What is MADATA and what is it good for?

MADATA is short for MAnnheim research DATA server. It is a repository where researchers of the University of Mannheim can archive and share their research data in compliance with the FAIR principles. It is suitable for

  • preserving/securing the data of your research results at an external instance,
  • making your data citable and findable for others, since all datasets accepted on MADATA will receive a Digital Object Identifier (DOI),
  • sharing your data with a desired access level (open, mediated, embargoed),
  • adhering to the requirements of research funding bodies like DFG, BMBF, EU etc., since you can archive your data for at least 10 years and publish/share them as needed,
  • supporting reproducibility of research findings and the Open Science idea.
In addition, MADATA is the University of Mannheim's data bibliography, which lists the research data created with the participation of the university's researchers.

What is research data?

Research data can be a variety of different things that may not be obvious research data at first glance. It is any information that is collected, observed, generated or created for the validation or falsification of research findings. These can be, for example, data sets, software, code, methods, standard operating procedures, workflows, models, illustrations, tables, images and videos, interviews, questionnaires, documentation, etc.

Who is in charge of MADATA?

The research data center (Forschungsdatenzentrum, FDZ) of the Mannheim University Library is in charge of MADATA. The research data consultants at the FDZ can support you to archive your data at MADATA following the FAIR principles and best practices in research data management. Data archiving through bwDataArchive is done in cooperation with UNIT.

Who can archive/share on MADATA?

Researchers, i.e. PhD students, PostDocs, professors, staff etc., of the University of Mannheim, who produce research data. Students can share data of their papers or thesis if this is supported by their supervisor.

Does it cost anything to publish and store with MADATA?

Storage of research data under 1TB is free. From a total size of 1TB, research data archiving is charged. 1 TB costs 1,000€ for a 10 year archiving period.

Why should I archive/share my research data?

In the light of the FAIR data debate, the sharing and archiving of research data is essential for a number of reasons. It promotes transparency and reproducibility, thereby enhancing the credibility of scientific results. It increases opportunities for collaboration, which promotes interdisciplinary research and accelerates scientific progress. Sharing data allows efficient use of resources by avoiding duplication of effort. Increased visibility and impact of research, as well as compliance with funding and journal requirements, are additional benefits. Ethically, data sharing promotes openness and accountability. Long-term preservation ensures accessibility for future researchers, and shared datasets contribute to education and global collaboration in the scientific community.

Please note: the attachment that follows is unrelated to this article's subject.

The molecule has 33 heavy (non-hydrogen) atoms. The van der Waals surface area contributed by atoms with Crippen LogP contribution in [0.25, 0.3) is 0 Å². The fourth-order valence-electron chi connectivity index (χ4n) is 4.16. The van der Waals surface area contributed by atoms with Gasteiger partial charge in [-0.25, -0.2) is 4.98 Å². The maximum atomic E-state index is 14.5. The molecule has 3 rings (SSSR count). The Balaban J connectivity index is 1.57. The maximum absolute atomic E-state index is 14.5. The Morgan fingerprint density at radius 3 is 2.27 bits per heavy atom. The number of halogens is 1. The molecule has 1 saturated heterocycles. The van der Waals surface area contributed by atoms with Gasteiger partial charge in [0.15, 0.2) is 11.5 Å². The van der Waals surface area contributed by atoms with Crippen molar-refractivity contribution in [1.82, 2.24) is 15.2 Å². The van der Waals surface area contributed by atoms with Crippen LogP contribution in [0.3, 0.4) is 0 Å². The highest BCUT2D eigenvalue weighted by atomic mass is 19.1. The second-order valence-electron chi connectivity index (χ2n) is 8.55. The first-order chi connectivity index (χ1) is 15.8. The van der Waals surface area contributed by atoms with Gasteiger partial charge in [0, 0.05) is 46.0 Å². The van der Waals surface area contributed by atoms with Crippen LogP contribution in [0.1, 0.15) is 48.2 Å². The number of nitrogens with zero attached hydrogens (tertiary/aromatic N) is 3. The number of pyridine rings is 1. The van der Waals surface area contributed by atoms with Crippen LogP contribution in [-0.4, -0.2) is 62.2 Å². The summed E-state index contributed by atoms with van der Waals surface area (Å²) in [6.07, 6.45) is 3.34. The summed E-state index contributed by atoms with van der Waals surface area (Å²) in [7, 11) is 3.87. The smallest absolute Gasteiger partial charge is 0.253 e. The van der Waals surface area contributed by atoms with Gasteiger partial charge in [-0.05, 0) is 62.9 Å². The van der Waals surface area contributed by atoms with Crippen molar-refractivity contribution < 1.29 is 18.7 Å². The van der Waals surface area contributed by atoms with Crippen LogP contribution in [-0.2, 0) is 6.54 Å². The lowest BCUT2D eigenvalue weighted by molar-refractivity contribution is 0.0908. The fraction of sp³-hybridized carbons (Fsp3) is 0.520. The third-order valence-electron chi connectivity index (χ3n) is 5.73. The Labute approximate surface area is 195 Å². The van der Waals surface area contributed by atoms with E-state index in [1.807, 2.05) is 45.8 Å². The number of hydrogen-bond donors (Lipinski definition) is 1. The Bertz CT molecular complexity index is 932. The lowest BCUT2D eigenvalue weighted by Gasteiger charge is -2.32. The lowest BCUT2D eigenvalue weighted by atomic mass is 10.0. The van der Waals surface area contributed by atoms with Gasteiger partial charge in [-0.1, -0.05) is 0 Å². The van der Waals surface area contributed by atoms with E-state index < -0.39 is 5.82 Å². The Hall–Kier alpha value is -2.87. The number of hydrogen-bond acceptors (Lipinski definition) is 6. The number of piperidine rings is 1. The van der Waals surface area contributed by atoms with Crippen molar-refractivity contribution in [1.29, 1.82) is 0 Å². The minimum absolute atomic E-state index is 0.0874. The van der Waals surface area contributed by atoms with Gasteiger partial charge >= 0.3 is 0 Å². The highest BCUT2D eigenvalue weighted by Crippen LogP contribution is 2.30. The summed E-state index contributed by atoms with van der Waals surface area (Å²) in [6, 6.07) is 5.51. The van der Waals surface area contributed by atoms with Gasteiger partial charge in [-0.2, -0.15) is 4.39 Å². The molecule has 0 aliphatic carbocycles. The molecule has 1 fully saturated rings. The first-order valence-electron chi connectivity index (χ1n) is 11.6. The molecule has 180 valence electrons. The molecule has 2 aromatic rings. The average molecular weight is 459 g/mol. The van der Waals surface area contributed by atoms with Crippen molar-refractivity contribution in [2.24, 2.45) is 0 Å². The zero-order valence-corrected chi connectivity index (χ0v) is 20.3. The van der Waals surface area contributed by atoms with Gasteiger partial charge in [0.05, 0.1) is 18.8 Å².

What should I archive/share?

This depends on what you are aiming at: The reproducibility of your research findings or the full reusability of your data also in other research contexts. In the first case, we recommend to upload:

  • final version of your data and code files, i.e. the dataset that was used to obtain the results
  • a readme file with general information on the project (see below)
  • Data Management Plan(s),
  • codebooks for structured data (link to codebook help page)
  • blank consent form
  • blank questionnaire
In the second case, i.e. if you strive for the full reusability of your data, you should additionally keep:
  • Raw data
  • Code used to pre-process the data
  • Approval by ethics committee
  • Data Management Plan

What should be in a ReadMe file?

A ReadMe file enables users to understand the structure and contents of the dataset (link to readme file guide) in non-proprietary file format (e.g. txt). A ReadMe file should at least contain the following information:

  • Title of the dataset
  • Creators of the dataset
  • Year of creation/publication
  • DOI of the dataset
  • License
  • Project description
  • Information about data/code
Comprehensive template for Social Sciences:
The ReadMe file should be open access to allow MADATA users to assess the usefulness of the data for their research.

How can I optimize reproducibility?

Good coding practices and a folder structure that separates by function (e.g. input, output, code and data) are recommended to optimise reproducibility. Examples and recommendations can be found here and here.
Important is for example:

  • Code:
    • Document/comment your code so that you and others understand the code
    • Use relative paths in the code
  • Data: